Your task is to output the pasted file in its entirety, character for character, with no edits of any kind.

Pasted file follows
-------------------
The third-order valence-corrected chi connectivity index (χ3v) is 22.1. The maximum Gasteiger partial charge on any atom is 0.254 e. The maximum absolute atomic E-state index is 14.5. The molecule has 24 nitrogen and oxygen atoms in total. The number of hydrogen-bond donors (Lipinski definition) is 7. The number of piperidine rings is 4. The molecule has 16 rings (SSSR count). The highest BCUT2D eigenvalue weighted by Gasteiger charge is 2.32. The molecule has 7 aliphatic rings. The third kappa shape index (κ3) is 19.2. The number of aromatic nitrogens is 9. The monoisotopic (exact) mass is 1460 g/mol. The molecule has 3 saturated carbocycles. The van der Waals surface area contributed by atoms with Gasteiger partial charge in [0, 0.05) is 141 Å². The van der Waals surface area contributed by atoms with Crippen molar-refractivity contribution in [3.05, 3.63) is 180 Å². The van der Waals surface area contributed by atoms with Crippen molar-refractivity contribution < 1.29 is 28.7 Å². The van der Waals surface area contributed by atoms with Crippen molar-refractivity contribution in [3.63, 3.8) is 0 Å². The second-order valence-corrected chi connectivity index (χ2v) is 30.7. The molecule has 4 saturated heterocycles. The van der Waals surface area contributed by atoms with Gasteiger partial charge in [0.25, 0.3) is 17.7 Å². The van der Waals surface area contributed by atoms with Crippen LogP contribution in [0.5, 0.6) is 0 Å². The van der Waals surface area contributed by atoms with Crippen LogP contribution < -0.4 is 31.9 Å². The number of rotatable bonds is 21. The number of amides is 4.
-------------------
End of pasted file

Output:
The third-order valence-corrected chi connectivity index (χ3v) is 22.1. The maximum Gasteiger partial charge on any atom is 0.254 e. The maximum absolute atomic E-state index is 14.5. The molecule has 24 nitrogen and oxygen atoms in total. The number of hydrogen-bond donors (Lipinski definition) is 7. The number of piperidine rings is 4. The molecule has 16 rings (SSSR count). The highest BCUT2D eigenvalue weighted by Gasteiger charge is 2.32. The molecule has 7 aliphatic rings. The third kappa shape index (κ3) is 19.2. The number of aromatic nitrogens is 9. The monoisotopic (exact) mass is 1460 g/mol. The molecule has 3 saturated carbocycles. The van der Waals surface area contributed by atoms with Gasteiger partial charge in [0, 0.05) is 141 Å². The van der Waals surface area contributed by atoms with Crippen molar-refractivity contribution in [3.05, 3.63) is 180 Å². The van der Waals surface area contributed by atoms with Crippen molar-refractivity contribution < 1.29 is 28.7 Å². The van der Waals surface area contributed by atoms with Crippen molar-refractivity contribution in [3.63, 3.8) is 0 Å². The second-order valence-corrected chi connectivity index (χ2v) is 30.7. The molecule has 4 saturated heterocycles. The van der Waals surface area contributed by atoms with Gasteiger partial charge in [0.25, 0.3) is 17.7 Å². The van der Waals surface area contributed by atoms with Crippen LogP contribution in [0.5, 0.6) is 0 Å². The van der Waals surface area contributed by atoms with Crippen LogP contribution < -0.4 is 31.9 Å². The number of rotatable bonds is 21. The number of amides is 4.